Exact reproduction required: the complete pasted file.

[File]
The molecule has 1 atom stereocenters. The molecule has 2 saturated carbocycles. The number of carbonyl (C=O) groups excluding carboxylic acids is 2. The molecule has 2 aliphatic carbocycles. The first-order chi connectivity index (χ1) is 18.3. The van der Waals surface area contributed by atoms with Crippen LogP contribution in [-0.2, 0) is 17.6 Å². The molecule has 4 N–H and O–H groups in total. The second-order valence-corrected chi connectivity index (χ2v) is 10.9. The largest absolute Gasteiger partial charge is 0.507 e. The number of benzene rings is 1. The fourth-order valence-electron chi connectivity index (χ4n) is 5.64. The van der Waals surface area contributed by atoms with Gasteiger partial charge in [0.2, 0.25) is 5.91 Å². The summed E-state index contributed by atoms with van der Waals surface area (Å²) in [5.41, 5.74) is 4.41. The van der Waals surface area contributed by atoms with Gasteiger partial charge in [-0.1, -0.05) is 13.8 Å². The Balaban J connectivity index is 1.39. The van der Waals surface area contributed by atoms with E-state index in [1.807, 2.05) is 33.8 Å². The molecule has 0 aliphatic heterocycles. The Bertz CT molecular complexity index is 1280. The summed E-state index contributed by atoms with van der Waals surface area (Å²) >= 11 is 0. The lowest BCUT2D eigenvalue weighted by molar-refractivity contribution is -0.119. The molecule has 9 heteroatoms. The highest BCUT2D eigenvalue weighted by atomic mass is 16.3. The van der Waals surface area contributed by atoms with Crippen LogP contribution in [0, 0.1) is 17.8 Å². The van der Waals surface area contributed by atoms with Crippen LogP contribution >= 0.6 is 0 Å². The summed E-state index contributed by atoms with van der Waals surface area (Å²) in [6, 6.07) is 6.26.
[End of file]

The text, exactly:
The molecule has 1 atom stereocenters. The molecule has 2 saturated carbocycles. The number of carbonyl (C=O) groups excluding carboxylic acids is 2. The molecule has 2 aliphatic carbocycles. The first-order chi connectivity index (χ1) is 18.3. The van der Waals surface area contributed by atoms with Crippen LogP contribution in [-0.2, 0) is 17.6 Å². The molecule has 4 N–H and O–H groups in total. The second-order valence-corrected chi connectivity index (χ2v) is 10.9. The largest absolute Gasteiger partial charge is 0.507 e. The number of benzene rings is 1. The fourth-order valence-electron chi connectivity index (χ4n) is 5.64. The van der Waals surface area contributed by atoms with Gasteiger partial charge in [0.2, 0.25) is 5.91 Å². The summed E-state index contributed by atoms with van der Waals surface area (Å²) in [5.41, 5.74) is 4.41. The van der Waals surface area contributed by atoms with Gasteiger partial charge in [-0.1, -0.05) is 13.8 Å². The Balaban J connectivity index is 1.39. The van der Waals surface area contributed by atoms with E-state index in [1.807, 2.05) is 33.8 Å². The molecule has 0 aliphatic heterocycles. The Bertz CT molecular complexity index is 1280. The summed E-state index contributed by atoms with van der Waals surface area (Å²) >= 11 is 0. The lowest BCUT2D eigenvalue weighted by molar-refractivity contribution is -0.119. The molecule has 9 heteroatoms. The highest BCUT2D eigenvalue weighted by atomic mass is 16.3. The van der Waals surface area contributed by atoms with Crippen LogP contribution in [0, 0.1) is 17.8 Å². The van der Waals surface area contributed by atoms with Crippen LogP contribution >= 0.6 is 0 Å². The summed E-state index contributed by atoms with van der Waals surface area (Å²) in [6, 6.07) is 6.26.